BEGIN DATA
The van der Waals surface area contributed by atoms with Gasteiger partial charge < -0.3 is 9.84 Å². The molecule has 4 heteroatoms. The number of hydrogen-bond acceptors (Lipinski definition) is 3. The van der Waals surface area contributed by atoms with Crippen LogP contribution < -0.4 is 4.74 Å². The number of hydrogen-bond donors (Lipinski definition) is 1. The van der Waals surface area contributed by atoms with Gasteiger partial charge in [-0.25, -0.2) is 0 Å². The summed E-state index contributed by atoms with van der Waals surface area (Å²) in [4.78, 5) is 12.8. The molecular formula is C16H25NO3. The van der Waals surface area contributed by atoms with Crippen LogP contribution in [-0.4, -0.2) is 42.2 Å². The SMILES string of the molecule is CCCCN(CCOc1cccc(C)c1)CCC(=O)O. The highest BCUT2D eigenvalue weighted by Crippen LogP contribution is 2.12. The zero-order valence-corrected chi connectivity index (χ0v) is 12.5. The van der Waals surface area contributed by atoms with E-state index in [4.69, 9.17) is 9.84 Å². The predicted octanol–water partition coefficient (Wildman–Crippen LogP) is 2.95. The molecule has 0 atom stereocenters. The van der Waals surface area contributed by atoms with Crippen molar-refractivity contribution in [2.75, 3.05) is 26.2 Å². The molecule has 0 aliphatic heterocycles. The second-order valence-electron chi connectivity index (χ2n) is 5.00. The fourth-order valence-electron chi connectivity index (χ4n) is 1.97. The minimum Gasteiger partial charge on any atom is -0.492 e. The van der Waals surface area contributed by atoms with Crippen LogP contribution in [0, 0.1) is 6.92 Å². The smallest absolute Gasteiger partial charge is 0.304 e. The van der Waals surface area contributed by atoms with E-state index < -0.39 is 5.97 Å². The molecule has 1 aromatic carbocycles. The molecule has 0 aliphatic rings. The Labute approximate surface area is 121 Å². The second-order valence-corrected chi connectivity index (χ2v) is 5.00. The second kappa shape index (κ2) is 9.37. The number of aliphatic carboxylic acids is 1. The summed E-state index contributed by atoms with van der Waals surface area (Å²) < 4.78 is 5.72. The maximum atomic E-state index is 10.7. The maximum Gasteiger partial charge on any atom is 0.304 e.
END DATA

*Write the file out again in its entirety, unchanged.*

The van der Waals surface area contributed by atoms with Gasteiger partial charge < -0.3 is 9.84 Å². The molecule has 4 heteroatoms. The number of hydrogen-bond acceptors (Lipinski definition) is 3. The van der Waals surface area contributed by atoms with Crippen LogP contribution < -0.4 is 4.74 Å². The number of hydrogen-bond donors (Lipinski definition) is 1. The van der Waals surface area contributed by atoms with Gasteiger partial charge in [-0.25, -0.2) is 0 Å². The summed E-state index contributed by atoms with van der Waals surface area (Å²) in [4.78, 5) is 12.8. The molecular formula is C16H25NO3. The van der Waals surface area contributed by atoms with Crippen LogP contribution in [-0.4, -0.2) is 42.2 Å². The SMILES string of the molecule is CCCCN(CCOc1cccc(C)c1)CCC(=O)O. The highest BCUT2D eigenvalue weighted by Crippen LogP contribution is 2.12. The zero-order valence-corrected chi connectivity index (χ0v) is 12.5. The van der Waals surface area contributed by atoms with E-state index in [4.69, 9.17) is 9.84 Å². The predicted octanol–water partition coefficient (Wildman–Crippen LogP) is 2.95. The molecule has 0 atom stereocenters. The van der Waals surface area contributed by atoms with Crippen molar-refractivity contribution in [2.75, 3.05) is 26.2 Å². The molecule has 0 aliphatic heterocycles. The second-order valence-electron chi connectivity index (χ2n) is 5.00. The fourth-order valence-electron chi connectivity index (χ4n) is 1.97. The minimum Gasteiger partial charge on any atom is -0.492 e. The van der Waals surface area contributed by atoms with Crippen LogP contribution in [0, 0.1) is 6.92 Å². The smallest absolute Gasteiger partial charge is 0.304 e. The van der Waals surface area contributed by atoms with E-state index < -0.39 is 5.97 Å². The molecule has 1 aromatic carbocycles. The molecule has 0 aliphatic rings. The Labute approximate surface area is 121 Å². The second-order valence-corrected chi connectivity index (χ2v) is 5.00. The second kappa shape index (κ2) is 9.37. The number of aliphatic carboxylic acids is 1. The summed E-state index contributed by atoms with van der Waals surface area (Å²) < 4.78 is 5.72. The maximum atomic E-state index is 10.7. The maximum Gasteiger partial charge on any atom is 0.304 e.